Review: The Quest of Alain Ducasse

by Andrew Parker

Alain Ducasse is one of the world’s foremost chefs and restaurateurs, having opened 23 restaurants in numerous countries around the world and earning 18 coveted Michelin Stars in the process. He’s a big deal, and more than worthy of having his success story covered in some form, but it’s hard to believe that the approach and style adopted by French filmmaker Gilles de Maistre for The Quest of Alain Ducasse was the best way to go about making such a biography. Offering precious little insight about what makes the influential, but enigmatic Ducasse tick and a tone that borders on condescension, it’s a frustratingly opaque list of bullet points that barely differentiates itself from the litany of other documentaries already out there about upper class, white, male chefs who have dug their heels into a specific corner of the restaurant industry.

The Quest of Alain Ducasse purports that it wants to be a tour through the heart of modern cuisine with one of the world’s top chefs, but it’s really just de Maistre showing off his subject’s day-to-day life and accomplishments without much context beyond constantly reminding the viewer of Ducasse’s esteemed position in the culinary world. The filmmakers followed Ducasse for two years as the chef (who only actually cooked anything in front of de Mainstre once during that time frame) continues about his perpetually packed schedule. One moment he’s helping to construct an ambitious new restaurant at the Palace of Versailles. The next he’s visiting a chef’s school that he’s funding in Manila. Then it’s off to America to spend some time with equally influential chef Dan Barber. Then he has to check in on the sturgeon farm in China that provides the caviar for his restaurants. Between that are business meetings, menu tastings, research trips, and hobnobbing with foreign dignitaries. All that emerges from this globetrotting is that Ducasse isn’t that mysterious, but rather an average, knowledgeable businessman.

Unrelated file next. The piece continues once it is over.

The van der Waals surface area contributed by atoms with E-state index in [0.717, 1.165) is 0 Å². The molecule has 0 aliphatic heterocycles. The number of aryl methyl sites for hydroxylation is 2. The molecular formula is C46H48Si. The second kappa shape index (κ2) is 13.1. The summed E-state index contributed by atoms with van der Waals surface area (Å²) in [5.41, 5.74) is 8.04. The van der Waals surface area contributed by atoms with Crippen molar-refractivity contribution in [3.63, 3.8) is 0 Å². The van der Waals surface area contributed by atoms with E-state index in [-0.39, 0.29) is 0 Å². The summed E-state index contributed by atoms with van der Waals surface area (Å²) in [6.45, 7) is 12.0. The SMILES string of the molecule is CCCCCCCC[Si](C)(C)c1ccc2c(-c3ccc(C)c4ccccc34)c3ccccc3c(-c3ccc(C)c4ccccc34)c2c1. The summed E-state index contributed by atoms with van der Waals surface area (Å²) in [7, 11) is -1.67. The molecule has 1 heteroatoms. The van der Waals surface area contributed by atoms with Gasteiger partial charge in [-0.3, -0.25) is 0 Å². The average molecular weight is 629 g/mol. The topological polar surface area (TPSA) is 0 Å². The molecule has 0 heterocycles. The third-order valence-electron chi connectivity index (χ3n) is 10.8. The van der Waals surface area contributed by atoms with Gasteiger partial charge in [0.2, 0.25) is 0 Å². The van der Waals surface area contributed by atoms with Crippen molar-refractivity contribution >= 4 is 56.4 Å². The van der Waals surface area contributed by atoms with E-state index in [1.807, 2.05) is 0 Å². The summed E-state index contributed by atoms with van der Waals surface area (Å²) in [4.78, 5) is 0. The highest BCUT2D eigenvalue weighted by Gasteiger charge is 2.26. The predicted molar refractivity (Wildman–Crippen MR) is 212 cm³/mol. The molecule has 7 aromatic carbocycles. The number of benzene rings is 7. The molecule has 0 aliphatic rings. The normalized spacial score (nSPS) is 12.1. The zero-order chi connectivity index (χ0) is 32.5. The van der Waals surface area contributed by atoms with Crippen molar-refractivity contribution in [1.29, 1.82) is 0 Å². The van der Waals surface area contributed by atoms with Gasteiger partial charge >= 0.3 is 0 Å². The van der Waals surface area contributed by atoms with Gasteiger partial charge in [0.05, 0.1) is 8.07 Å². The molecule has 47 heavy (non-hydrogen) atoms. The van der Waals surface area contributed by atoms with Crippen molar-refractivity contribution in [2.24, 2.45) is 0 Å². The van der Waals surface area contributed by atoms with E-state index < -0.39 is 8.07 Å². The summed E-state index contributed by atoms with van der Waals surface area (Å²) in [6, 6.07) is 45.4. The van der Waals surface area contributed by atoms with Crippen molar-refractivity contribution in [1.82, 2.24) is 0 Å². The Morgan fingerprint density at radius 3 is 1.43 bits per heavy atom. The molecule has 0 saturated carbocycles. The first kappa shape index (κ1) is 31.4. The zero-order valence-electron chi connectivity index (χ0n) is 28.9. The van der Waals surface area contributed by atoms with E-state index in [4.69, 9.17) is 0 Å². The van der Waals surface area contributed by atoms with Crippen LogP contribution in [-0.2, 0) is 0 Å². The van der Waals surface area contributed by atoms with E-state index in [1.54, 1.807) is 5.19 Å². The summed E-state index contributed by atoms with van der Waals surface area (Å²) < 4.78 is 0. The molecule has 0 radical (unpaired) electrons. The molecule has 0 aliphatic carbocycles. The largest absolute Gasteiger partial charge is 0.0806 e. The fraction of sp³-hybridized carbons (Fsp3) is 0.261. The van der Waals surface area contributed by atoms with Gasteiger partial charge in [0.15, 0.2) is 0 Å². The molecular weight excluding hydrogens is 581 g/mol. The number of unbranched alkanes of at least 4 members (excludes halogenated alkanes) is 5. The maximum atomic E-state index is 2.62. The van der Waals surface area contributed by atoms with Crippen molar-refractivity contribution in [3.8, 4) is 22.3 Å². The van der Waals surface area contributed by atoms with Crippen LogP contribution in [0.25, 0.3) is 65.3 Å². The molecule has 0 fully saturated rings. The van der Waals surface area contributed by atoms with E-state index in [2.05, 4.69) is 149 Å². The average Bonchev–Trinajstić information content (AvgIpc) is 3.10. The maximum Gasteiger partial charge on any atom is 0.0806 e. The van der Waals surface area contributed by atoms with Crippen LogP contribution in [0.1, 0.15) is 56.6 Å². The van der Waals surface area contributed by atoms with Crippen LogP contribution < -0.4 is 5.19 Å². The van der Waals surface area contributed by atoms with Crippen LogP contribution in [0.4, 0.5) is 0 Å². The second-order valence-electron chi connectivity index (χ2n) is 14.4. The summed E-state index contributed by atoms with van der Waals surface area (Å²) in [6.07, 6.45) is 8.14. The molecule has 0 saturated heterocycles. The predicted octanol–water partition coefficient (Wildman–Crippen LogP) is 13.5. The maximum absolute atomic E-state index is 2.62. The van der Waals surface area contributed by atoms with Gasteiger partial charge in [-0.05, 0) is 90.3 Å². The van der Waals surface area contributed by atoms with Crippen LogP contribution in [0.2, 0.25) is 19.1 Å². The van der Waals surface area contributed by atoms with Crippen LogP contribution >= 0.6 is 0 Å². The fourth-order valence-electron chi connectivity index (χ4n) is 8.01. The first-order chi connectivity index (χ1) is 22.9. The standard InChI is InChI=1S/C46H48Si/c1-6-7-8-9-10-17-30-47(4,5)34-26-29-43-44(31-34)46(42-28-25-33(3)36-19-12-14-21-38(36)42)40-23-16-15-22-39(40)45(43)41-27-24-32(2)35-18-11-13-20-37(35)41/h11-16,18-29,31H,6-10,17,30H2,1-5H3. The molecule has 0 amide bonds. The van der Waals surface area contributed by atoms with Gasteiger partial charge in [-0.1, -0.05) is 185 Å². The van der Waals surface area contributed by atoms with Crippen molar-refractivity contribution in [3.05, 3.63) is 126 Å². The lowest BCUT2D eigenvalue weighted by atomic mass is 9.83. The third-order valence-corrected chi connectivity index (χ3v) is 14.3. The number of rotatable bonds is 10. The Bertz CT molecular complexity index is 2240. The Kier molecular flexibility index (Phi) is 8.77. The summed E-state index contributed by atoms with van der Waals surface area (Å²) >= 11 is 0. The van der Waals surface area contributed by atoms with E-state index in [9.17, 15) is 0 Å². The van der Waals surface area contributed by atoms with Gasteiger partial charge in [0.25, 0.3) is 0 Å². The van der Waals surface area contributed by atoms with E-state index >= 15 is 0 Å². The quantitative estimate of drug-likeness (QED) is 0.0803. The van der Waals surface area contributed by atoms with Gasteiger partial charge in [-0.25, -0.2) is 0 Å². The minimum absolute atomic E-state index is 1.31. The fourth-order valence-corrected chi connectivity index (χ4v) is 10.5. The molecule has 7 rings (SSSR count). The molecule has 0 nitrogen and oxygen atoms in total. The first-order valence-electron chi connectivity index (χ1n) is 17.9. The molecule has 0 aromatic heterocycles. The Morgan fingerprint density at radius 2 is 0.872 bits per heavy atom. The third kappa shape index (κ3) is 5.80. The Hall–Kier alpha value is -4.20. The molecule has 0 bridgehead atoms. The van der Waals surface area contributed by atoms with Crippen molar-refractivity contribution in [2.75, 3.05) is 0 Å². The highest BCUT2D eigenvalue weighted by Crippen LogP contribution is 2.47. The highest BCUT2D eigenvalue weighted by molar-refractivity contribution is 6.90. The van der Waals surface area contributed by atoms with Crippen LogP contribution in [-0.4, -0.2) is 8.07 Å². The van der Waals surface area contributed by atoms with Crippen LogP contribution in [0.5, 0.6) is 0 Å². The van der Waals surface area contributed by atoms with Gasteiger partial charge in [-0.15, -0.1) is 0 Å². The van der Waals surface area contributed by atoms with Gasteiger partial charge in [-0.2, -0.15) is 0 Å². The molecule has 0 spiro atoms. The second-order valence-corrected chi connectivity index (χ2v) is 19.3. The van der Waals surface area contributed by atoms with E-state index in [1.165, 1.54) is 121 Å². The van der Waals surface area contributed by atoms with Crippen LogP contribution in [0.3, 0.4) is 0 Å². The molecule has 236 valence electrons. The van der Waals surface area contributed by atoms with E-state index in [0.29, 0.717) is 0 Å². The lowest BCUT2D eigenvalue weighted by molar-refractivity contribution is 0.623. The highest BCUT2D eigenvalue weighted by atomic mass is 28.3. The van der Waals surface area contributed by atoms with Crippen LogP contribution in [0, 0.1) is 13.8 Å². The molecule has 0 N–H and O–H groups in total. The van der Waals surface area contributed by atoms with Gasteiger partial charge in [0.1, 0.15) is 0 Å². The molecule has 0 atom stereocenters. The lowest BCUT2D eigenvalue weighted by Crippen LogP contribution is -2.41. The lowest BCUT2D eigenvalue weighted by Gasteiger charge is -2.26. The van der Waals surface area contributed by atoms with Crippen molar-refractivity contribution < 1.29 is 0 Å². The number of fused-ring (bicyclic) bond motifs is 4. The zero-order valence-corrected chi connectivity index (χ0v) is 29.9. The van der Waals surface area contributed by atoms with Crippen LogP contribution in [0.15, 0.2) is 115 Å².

If that’s all we’re going to get from The Quest of Alain Ducasse, it almost isn’t worth the investment of time. There’s nothing that de Maistre gets out of the notoriously private Ducasse (who doesn’t address a single personal issue throughout) that can’t be gleaned from looking at the man’s resume, and that piece of paper might actually have room for some interesting extra details. It’s not that Ducasse isn’t a charming or likable figure to follow, but that nothing being captured by de Maistre is particularly exciting or revelatory. It’s a film about a well known personality that’s devoid of any real personality.

To make matters worse, de Maistre is trying desperately to make something out of nothing by constantly inserting himself into The Quest of Alain Ducasse. From time to time, de Maistre will ask leading questions from behind the camera that are borderline asinine: “Do you want to be the king of gastronomy?” “Do you still dream in the fast lane?” “Is your food political?” That last question almost goes somewhere before it becomes apparent that Ducasse won’t answer anything posed to him, but he’ll at least play nice with the filmmakers.